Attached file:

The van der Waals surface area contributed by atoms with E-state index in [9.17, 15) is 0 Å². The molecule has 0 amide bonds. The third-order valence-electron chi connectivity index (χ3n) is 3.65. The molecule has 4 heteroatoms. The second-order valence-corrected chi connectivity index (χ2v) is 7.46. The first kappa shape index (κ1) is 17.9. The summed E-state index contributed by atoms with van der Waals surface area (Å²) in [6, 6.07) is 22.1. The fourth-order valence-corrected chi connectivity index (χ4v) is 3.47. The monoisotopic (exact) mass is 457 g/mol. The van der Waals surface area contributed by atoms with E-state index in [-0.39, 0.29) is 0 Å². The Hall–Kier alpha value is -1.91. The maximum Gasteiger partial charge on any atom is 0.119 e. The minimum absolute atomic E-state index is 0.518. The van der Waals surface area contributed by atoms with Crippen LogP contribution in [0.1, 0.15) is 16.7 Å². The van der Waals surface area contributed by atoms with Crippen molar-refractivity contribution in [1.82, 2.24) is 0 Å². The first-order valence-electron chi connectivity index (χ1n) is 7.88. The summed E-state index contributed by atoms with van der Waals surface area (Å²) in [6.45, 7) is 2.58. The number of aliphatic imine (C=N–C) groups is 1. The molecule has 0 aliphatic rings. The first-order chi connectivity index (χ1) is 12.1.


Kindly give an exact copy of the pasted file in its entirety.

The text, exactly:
The van der Waals surface area contributed by atoms with E-state index in [9.17, 15) is 0 Å². The molecule has 0 amide bonds. The third-order valence-electron chi connectivity index (χ3n) is 3.65. The molecule has 4 heteroatoms. The second-order valence-corrected chi connectivity index (χ2v) is 7.46. The first kappa shape index (κ1) is 17.9. The summed E-state index contributed by atoms with van der Waals surface area (Å²) in [6, 6.07) is 22.1. The fourth-order valence-corrected chi connectivity index (χ4v) is 3.47. The monoisotopic (exact) mass is 457 g/mol. The van der Waals surface area contributed by atoms with E-state index in [-0.39, 0.29) is 0 Å². The Hall–Kier alpha value is -1.91. The maximum Gasteiger partial charge on any atom is 0.119 e. The minimum absolute atomic E-state index is 0.518. The van der Waals surface area contributed by atoms with Crippen LogP contribution in [0.1, 0.15) is 16.7 Å². The van der Waals surface area contributed by atoms with Crippen molar-refractivity contribution in [1.82, 2.24) is 0 Å². The first-order valence-electron chi connectivity index (χ1n) is 7.88. The summed E-state index contributed by atoms with van der Waals surface area (Å²) in [6.45, 7) is 2.58. The number of aliphatic imine (C=N–C) groups is 1. The molecule has 0 aliphatic rings. The first-order chi connectivity index (χ1) is 12.1.